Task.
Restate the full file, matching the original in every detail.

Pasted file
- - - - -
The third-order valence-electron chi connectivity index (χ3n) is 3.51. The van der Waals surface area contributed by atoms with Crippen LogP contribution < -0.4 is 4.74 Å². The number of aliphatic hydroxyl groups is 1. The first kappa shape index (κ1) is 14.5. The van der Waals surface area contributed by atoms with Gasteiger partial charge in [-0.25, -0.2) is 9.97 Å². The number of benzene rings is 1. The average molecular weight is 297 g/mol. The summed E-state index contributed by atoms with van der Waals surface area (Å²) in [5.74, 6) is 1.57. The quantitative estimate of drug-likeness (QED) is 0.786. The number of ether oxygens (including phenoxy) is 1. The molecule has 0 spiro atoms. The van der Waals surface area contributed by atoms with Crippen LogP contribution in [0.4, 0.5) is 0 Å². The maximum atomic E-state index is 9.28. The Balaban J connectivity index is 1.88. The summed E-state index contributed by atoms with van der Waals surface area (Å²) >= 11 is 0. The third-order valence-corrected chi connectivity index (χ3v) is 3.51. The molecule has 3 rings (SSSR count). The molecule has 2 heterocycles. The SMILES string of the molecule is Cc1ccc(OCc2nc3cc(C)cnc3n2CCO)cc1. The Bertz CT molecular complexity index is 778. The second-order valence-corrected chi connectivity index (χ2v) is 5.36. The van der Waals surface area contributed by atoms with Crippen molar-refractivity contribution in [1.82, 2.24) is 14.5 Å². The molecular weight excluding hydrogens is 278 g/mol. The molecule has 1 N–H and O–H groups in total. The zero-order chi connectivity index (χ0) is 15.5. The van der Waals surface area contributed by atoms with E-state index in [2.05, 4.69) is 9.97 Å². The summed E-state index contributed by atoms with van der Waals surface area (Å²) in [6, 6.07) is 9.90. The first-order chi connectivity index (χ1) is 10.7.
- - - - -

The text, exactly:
The third-order valence-electron chi connectivity index (χ3n) is 3.51. The van der Waals surface area contributed by atoms with Crippen LogP contribution < -0.4 is 4.74 Å². The number of aliphatic hydroxyl groups is 1. The first kappa shape index (κ1) is 14.5. The van der Waals surface area contributed by atoms with Gasteiger partial charge in [-0.25, -0.2) is 9.97 Å². The number of benzene rings is 1. The average molecular weight is 297 g/mol. The summed E-state index contributed by atoms with van der Waals surface area (Å²) in [5.74, 6) is 1.57. The quantitative estimate of drug-likeness (QED) is 0.786. The number of ether oxygens (including phenoxy) is 1. The molecule has 0 spiro atoms. The van der Waals surface area contributed by atoms with Crippen LogP contribution in [0.4, 0.5) is 0 Å². The maximum atomic E-state index is 9.28. The Balaban J connectivity index is 1.88. The summed E-state index contributed by atoms with van der Waals surface area (Å²) >= 11 is 0. The third-order valence-corrected chi connectivity index (χ3v) is 3.51. The molecule has 3 rings (SSSR count). The molecule has 2 heterocycles. The SMILES string of the molecule is Cc1ccc(OCc2nc3cc(C)cnc3n2CCO)cc1. The Bertz CT molecular complexity index is 778. The second-order valence-corrected chi connectivity index (χ2v) is 5.36. The van der Waals surface area contributed by atoms with Crippen molar-refractivity contribution in [1.82, 2.24) is 14.5 Å². The molecular weight excluding hydrogens is 278 g/mol. The molecule has 1 N–H and O–H groups in total. The zero-order chi connectivity index (χ0) is 15.5. The van der Waals surface area contributed by atoms with E-state index in [2.05, 4.69) is 9.97 Å². The summed E-state index contributed by atoms with van der Waals surface area (Å²) in [6, 6.07) is 9.90. The first-order chi connectivity index (χ1) is 10.7.